She wants to lead the glamorous life!

Friday, June 8, 2012

Father's Day

Yesterday while in Walgreens, I decided to shop for my dad's Father's Day card. I typically don't buy them, but I thought I would do something different this year. I encountered a bit of a problem; the selection was kind of limited. My dad is a Black man born in Gulfport, MS, in 1931. He does not want Al Bundy, Homer Simpson, or any characters drawn on a card that don't look like him, i.e. White folks.
But that seemed to be the majority of the cards. The 'Black' section tended to be all super sappy, or some kind of 'at a boy' sentiment. As if the thought is, "I'm so glad you stepped up to be a father to your child".  Or, "there are daddy's and fathers, you're the good kind!" (insert hive five, on the black hand side). I wanted something funny and cute, but if I wanted a brotha on the cover, it had to be a little more emotional. 

Beyond the obvious lack of diversity, the 'mainstream' section simply just fell flat. My dad is not the barbecue grilling, steak-eating type. He's a vegetarian in fact. He digs beer, but cards with that 'theme' just seem lame.  So those jokes wouldn't work. I found a decent selection of cards that are for wives to husbands. Again, this helps me none. I want the card manufactures to know that there are good fathers, who happen to be Black. They raise their children and keep close and lasting relationships with them. Those same dads don't need a trophy or long dissertation on how wonderful it is that they have done so.  They are real men.  They handle their business.  Period.  What that means is they have a sense of humour.  They can take a joke.  And they come from all walks of Black life.  So there is no need to present a unidimensional portrait of the Black father.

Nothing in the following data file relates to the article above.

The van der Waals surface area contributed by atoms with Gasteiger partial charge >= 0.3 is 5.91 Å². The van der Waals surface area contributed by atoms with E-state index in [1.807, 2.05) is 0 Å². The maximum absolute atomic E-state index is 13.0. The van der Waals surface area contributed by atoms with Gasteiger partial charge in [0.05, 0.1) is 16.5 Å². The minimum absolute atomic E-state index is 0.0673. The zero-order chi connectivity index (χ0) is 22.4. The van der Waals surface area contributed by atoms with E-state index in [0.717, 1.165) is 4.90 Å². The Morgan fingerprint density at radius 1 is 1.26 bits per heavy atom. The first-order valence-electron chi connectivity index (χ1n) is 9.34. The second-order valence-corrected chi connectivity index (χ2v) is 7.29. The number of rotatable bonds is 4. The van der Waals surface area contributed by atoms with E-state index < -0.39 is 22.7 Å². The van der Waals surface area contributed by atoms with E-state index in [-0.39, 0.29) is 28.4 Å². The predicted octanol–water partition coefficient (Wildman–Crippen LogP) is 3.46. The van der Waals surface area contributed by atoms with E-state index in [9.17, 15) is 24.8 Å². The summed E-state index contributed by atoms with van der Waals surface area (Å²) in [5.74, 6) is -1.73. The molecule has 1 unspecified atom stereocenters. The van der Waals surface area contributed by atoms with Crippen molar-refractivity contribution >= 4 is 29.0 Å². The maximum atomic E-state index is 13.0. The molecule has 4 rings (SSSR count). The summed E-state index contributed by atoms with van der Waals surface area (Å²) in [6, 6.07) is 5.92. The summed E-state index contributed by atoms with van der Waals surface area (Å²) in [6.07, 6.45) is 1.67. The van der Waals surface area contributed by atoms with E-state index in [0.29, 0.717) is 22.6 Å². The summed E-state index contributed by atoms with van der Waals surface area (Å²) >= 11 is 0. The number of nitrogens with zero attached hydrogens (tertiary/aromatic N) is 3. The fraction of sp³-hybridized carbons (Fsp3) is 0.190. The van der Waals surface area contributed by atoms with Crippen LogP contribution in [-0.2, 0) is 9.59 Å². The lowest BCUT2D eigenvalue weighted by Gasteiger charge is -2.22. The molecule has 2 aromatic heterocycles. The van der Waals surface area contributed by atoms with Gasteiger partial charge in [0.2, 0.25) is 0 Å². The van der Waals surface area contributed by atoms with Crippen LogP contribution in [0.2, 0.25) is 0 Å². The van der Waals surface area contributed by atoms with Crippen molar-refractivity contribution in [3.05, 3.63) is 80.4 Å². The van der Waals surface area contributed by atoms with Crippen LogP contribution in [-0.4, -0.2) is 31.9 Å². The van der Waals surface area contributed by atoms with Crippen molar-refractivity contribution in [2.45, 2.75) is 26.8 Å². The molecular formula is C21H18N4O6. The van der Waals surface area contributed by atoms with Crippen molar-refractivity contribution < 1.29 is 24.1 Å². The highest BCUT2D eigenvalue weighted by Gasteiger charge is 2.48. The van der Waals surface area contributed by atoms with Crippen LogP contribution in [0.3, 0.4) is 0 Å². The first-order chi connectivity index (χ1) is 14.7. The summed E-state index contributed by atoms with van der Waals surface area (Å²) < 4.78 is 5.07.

With that said, the mainstream cards should be more multifaceted.  I noticed that next to "our" section, was the Latino father section.  Those cards intertwined a bit of Spanish.  Again, why can't there be diversity in the mainstream section.  All the artwork doesn't have to feature White people.  If you have a card with only the hands of a dad and daughter, why can't they be brown, representing Black, Indian or Latin folks?  I am now on a hunt for better and more diverse greeting cards for every occasion.

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